Because of a poem, a story, a novel, a sentence in an interview or even a tweet, in one day, you can be stigmatized and blacklisted; you can be almost lynched in social media and attacked in pro-government media. All of a sudden, you can be labelled as “a traitor.” “A betrayer.” You can be sued, put on trial, detained, arrested or even imprisoned. You can be exiled too. All because of words.
As a result, there is widespread self-censorship among Turkey’s intellectuals and artists. But this is a subject that is rather difficult to talk about; let alone, admit. It is also a bit embarrassing. Very few people will openly acknowledge it. But the truth is, in today’s Turkey, there is too much tension, too much persecution, too much pressure, too much fear. And wherever there is all these four elements at once -tension, persecution, pressure, fear - it means, there is self-censorship.
For women journalists, intellectuals and writers the climate of fear is especially hard because the kind of hate speech that we receive is almost always tainted with sexism, misogyny, swearing. A male novelist is regarded as a novelist, and that’s it. Nobody will mention that he happens to be a man! There is no need. For female novelists it is usually the other way round. You are seen as a ‘woman’ first and foremost, and then, as an intellectual or a writer. Turkey is a deeply conservative, patriarchal, male-dominated and homophobic country. And the literary circles, though liberal and Western at first glance, are, in truth, not that different. Being a Turkish novelist means worrying about your motherland all the time.
As attached as I am to Istanbul and its stories, I am a nomad. A commuter. I am connected to the Balkans, the Aegean, the Mediterranean, there are elements in my soul from the Middle East, I am a European by choice and the fundamental values that I embrace, I am a Londoner, a world citizen and a global soul. I refuse to be reduced to a single identity. I believe in multiple belongings.
I once read an American writer claim that the reason why she wrote about love and heartbreak was because these were the main things that people talked about around dinner tables. The statement made me pause. At dinner tables in Turkey we have another favourite subject: Politics! True, we also talk about love and heartbreak when we get together, but we spend equal time, if not more, sulking about politics. And as the political situation gets worse and worse, we spend more and more time talking about politics.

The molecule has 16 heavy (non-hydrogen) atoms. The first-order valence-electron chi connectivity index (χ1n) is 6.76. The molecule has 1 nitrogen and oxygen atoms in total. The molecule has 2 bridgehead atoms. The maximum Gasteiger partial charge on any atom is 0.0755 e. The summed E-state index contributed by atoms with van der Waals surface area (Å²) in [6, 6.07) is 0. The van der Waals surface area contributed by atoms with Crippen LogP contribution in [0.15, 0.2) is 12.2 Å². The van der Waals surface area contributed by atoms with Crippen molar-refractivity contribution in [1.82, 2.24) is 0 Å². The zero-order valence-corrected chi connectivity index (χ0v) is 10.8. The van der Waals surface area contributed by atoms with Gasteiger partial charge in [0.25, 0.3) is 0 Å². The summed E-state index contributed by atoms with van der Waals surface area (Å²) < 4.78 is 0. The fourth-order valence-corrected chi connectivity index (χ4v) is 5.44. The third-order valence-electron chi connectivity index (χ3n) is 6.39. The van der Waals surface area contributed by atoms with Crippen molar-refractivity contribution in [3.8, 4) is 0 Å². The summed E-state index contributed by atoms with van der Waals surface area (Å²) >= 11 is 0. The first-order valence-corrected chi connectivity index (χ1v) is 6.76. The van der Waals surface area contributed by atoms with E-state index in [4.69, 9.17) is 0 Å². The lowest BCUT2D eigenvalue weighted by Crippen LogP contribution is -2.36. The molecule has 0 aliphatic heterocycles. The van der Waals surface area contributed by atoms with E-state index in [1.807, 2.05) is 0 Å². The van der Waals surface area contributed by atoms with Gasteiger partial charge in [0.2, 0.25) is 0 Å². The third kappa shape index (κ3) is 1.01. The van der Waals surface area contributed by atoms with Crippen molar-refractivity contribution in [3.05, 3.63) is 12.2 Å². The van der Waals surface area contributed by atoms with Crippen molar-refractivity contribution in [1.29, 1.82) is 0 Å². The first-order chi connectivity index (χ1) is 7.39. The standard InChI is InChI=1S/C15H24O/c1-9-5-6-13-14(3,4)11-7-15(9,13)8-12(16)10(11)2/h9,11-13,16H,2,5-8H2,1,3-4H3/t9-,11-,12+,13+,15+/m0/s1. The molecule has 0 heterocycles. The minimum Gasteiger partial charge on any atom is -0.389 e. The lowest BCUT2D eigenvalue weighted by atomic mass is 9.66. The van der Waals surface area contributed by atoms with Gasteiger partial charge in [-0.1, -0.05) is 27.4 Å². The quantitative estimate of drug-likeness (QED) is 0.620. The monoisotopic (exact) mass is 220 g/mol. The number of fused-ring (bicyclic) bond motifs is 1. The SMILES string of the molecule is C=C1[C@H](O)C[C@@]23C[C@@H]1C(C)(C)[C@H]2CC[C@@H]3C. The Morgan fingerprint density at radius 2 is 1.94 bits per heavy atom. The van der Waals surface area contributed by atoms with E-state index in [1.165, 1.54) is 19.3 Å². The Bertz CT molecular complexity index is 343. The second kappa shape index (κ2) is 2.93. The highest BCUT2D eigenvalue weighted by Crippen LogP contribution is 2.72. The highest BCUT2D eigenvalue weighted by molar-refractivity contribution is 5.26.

In Turkey daily politics is aggressive, masculinist, pervasive and divisive. And emotional. It is emotions that guide politics; not reason, not logic. Turkish politicians get upset too easily: they get cross, they get angry at Europe - as though Europe were a boy they quarrelled with on the street while playing marbles. Everything is based on the principle of tit-for-tat. If European leaders criticize Turkey, Turkey’s politicians criticize back, never for a moment thinking if there might be anything valuable in the criticism.
My writer friends from Pakistan and Egypt and Columbia tell me it’s more or less the same for them. That is why, if you happen to be a novelist from such “failed democracies”, you do not have the luxury of being apolitical.
My new novel, Three Daughters of Eve (forthcoming February-2017, published by Penguin), tells the story of three young women from Muslim backgrounds. One of them is Shirin, a British-Iranian, child of exiled parents. As an atheist and a feminist she is very critical of Islam’s treatment of women. The second young woman is called Mona, who is a practising Muslim. She is Egyptian-American and she often complains about Islamophobia. The third young woman is Turkish. Her name is Peri. She has hundreds of unanswered questions and unsolved riddles swirling inside her mind. Together, these three girls are The Sinner, The Believer and The Confused.
My novel mostly focuses on the journey of The Confused, asking difficult and timely questions about identity, nationality, Islam, feminism, sexuality, faith, belonging. At some point in the story, Mensur (Peri’s beloved father) says, ‘Travel the world you shall see. In a democracy, when a man gets drunk, he cries, “What happened to my sweetheart?” But where there is no democracy, and little hope for its restoration, when a man gets drunk, he cries, “What happened to my sweet country?”’
Author, Columnist, Speaker & Academic
Elif Shafak is an award-winning novelist, women’s rights & LGBT rights advocate and an inspirational public speaker.
She writes in both Turkish and English, and has published 15 books, 10 of which are novels, including The Bastard of Istanbul and The Forty Rules of Love. Her novels have been published in 47 languages and she has been featured in major newspapers and periodicals around the world. Shafak has been long listed for the Orange Prize, MAN Asian Prize, the Baileys Prize, the IMPAC Dublin Award; shortlisted for the Independent Foreign Fiction Prize and RSL Ondaatje Prize.
She was awarded the title of Chevalier de l’Ordre des Arts et des Lettres.